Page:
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- Golf Channel and NBC are now owned by Comcast, which is why NBC's top golf announcers, Johnny Miller and Dan Hicks, made their Golf Channel tournament coverage debuts Thursday by calling the first round of The Players Championship.
- The Pac-10 (soon to be Pac-12) will start its own network in 2012, according to the New York Times. The network could carry as many as 350 games a year in a variety of sports.
- On Sunday, Versus will air a one-hour highlight show of the college fishing national championship, which was won by Florida for the second year in a row. FLW Outdoors airs at 1 p.m.
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Best radio item of the day
It's always a pleasure to listen to Lightning radio announcer Dave Mishkin during his weekly appearance on 620-AM WDAE's Ron and Ian Show. Mishkin is best known for his maximum-volume goal calls but, obviously, is more than just a guy who occasionally screams. When on the show, Mishkin gives objective, measured and intelligent comments about a variety of topics that go much deeper than just general hockey talk. And the conversation gives listeners a real insight into the team and its players. It also helps that hosts Ron Diaz and Ian Beckles set up Mishkin with good hockey questions that do more than just scratch the surface. It's all quite enjoyable and informative and one of the highlights of the Ron and Ian Show.
Three things that popped into my head
1. Didn't LeBron James' behavior during and after the series-clinching victory against the Celtics on Wednesday seem a little over the top for a mere second-round series? He does realize the Heat has to win two more rounds, right?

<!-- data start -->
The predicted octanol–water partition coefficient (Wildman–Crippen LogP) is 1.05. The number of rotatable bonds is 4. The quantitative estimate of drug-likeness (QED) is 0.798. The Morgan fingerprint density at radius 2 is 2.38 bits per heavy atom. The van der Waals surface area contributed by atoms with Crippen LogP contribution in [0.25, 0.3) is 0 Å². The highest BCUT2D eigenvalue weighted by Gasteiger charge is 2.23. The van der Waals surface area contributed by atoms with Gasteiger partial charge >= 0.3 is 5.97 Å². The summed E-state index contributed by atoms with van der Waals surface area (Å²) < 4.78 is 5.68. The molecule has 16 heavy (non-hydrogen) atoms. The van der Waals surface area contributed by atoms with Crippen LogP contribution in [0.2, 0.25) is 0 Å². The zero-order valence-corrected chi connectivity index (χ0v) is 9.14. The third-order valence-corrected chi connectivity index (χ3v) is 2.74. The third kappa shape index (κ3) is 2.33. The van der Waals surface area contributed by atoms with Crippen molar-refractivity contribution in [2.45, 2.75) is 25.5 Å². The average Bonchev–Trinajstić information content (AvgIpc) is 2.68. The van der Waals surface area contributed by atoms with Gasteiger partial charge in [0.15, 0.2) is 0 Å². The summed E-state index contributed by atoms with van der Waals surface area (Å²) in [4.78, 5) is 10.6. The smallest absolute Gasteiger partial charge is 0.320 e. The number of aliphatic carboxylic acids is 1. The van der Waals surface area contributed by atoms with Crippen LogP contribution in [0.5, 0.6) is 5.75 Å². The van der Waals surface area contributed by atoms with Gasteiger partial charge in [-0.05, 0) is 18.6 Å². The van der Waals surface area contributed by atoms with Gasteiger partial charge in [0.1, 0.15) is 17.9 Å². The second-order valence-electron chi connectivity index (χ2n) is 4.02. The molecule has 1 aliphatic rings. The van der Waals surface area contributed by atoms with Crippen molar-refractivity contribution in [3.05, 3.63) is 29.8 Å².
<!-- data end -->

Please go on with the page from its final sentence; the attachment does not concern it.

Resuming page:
2. There is nothing more stomach-churning than watching your favorite team play in a Game 7 of the Stanley Cup playoffs. And there's nothing more enjoyable than watching a Game 7 that doesn't involve your favorite team.
3. This actually popped into the head of WQYK 1010-AM's J.P. Peterson, who cleverly wondered out loud if there are a slew of owners around Major League Baseball who look at the Rays and say to their general manager, "How come you can't put together a good team on the cheap like Andrew Friedman has?''
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Best TV item of the day
The Golf Channel did outstanding work Thursday in the wake of Tiger Woods withdrawing from The Players Championship after nine holes. The network's show, Live from the Players Championship, came on the air at 11 a.m., just a few minutes after Woods withdrew because of a sore left Achilles' and left knee. The show had live shots of Woods pulling out of the parking lot and his interview with the media on tape moments before that. It also went to an array of analysts giving their take on the latest in the Woods' saga. The most interesting comments came from John Feinstein, who said he believes Woods was pressured by the PGA Tour to play in the tournament. "I don't think he ever should have come here this week,'' Feinstein said. "He has had four knee surgeries. That is a big deal, and I think his first priority should have been to say to the tour, 'Look, I understand why you want me there. I need to make sure I'm 100 percent.'"